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1956 22' Safari
1962 28' Ambassador
Williston , Vermont
Join Date: Sep 2017
Posts: 279
As Delivered and End Game

After spending time with the old girl, she appears to be about what I would expect. I knew what I was getting into.

Some notes on condition:
• Overall, the shell looks very good. No major dents or creases.
• There is a little pitting under the battery box in the front of the trailer. A small panel may need to be replaced.
• The belly pan is junk. Sagging everywhere and corroded through all around the perimeter.
• Windows look good.
• Floor is all junk
• Not one usable piece of built in furniture. Maybe the inside of the drawers could be reused, but not the face plates.
• Gaucho might be usable with new cushions if we wanted one
• Of course all cushions and mattress are junk
• Smell is pretty bad, not mouse smell, but old trailer smell. I would have trouble spending the night.
• Refrigerator might be worth restoring. It is a good size and would have room under it for a compressor should I decide to upgrade.
• Other appliances are junk. Both sinks have chips and rust.
• A lot of water stains on the walls indicate there may be a bunch of leaks.
• The frame is of different construction than the Safari, being a heavy U channel instead of a box. Hopefully that will mean less rust. Will only know when the shell is off.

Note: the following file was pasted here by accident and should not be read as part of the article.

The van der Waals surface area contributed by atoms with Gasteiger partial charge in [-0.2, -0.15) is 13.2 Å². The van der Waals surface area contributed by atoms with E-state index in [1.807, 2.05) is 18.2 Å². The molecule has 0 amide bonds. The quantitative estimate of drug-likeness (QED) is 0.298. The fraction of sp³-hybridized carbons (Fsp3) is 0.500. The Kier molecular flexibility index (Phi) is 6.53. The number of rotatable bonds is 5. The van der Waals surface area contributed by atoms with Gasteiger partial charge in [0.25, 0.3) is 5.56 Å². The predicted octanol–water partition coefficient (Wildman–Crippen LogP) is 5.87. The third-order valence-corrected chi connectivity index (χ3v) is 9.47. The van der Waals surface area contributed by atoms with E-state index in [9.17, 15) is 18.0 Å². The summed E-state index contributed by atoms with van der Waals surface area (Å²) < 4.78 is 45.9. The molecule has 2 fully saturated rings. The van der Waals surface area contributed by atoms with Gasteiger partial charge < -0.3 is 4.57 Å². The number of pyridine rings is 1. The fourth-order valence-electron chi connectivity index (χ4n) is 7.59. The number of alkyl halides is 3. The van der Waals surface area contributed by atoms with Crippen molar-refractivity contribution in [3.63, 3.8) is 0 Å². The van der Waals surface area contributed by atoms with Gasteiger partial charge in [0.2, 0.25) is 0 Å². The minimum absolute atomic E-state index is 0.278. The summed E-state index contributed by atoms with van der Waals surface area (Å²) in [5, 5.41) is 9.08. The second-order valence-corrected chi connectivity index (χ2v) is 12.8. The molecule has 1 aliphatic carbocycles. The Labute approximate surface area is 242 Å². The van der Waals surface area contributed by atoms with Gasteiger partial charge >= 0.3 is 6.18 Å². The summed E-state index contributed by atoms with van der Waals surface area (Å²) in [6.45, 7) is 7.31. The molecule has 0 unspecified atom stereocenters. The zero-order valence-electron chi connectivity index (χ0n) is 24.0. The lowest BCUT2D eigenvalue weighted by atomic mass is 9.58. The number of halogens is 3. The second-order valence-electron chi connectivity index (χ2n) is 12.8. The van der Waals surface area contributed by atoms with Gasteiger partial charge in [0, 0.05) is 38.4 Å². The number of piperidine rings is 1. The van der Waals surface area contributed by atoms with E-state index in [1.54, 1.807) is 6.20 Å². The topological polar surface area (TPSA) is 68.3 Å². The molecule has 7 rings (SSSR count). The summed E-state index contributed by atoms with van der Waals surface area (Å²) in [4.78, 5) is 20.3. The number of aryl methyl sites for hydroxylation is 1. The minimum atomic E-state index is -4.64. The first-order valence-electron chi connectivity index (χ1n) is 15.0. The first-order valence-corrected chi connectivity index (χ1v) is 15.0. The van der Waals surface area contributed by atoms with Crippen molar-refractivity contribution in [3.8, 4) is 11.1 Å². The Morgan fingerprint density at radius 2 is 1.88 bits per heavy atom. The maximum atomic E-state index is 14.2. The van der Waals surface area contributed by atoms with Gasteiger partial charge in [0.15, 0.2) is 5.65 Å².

So, what’s the plan? After camping all of two trips in the Safari, we have some ideas on what we would like in our next trailer. We don’t plan on selling the Safari, but when this one is done, we will have to make a decision. We don’t plan on keeping two.

Our design goals
• Provide three privacy zones, front room, bedroom and bath, I get up early with my espresso and Lynne likes to sleep
• Prefer two twins to a single double. No crawl overs.
• Provide at least 40 gallons grey water
• Solar power sufficient for indefinite boon docking in sun shine
• Provide battery sufficient for 3 days of low sun
• Provide dining seating for 6 and sleeping for 4
• Provide refrigeration during boon docking preferably electric
• Provide air conditioning when on shore power
• Provide storage for outdoor furniture
• Provide organized storage pantry for food

The Ambassador from the factory met a few of these goals, but not all. So we are going to be doing some re-engineering. Unlike the Safari which was a real restoration, this will be more of a renovation. - Mark
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Old 04-05-2020, 07:18 AM   #11
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1962 19' Globetrotter
Waunakee , Wisconsin
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Good luck on the new project! Those first few moments of exploratory investigation are so exciting/surprising/interesting all rolled into one.
I Liked reading about the zip ties/duct tape/temp lights!
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Old 04-05-2020, 08:49 AM   #12
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1962 22' Safari
2016 30' Classic
Southeast , Michigan
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Quote:
Originally Posted by Hittenstiehl View Post
Good luck Stein. A bite at a time breaks it down nicely.

We also have a 62Ambsdr. Ours curbside window is larger and over the axle. We bought ours after a owner started with a professional renovation and moved on from the project. Ours is empty but we have the innards for template if needed.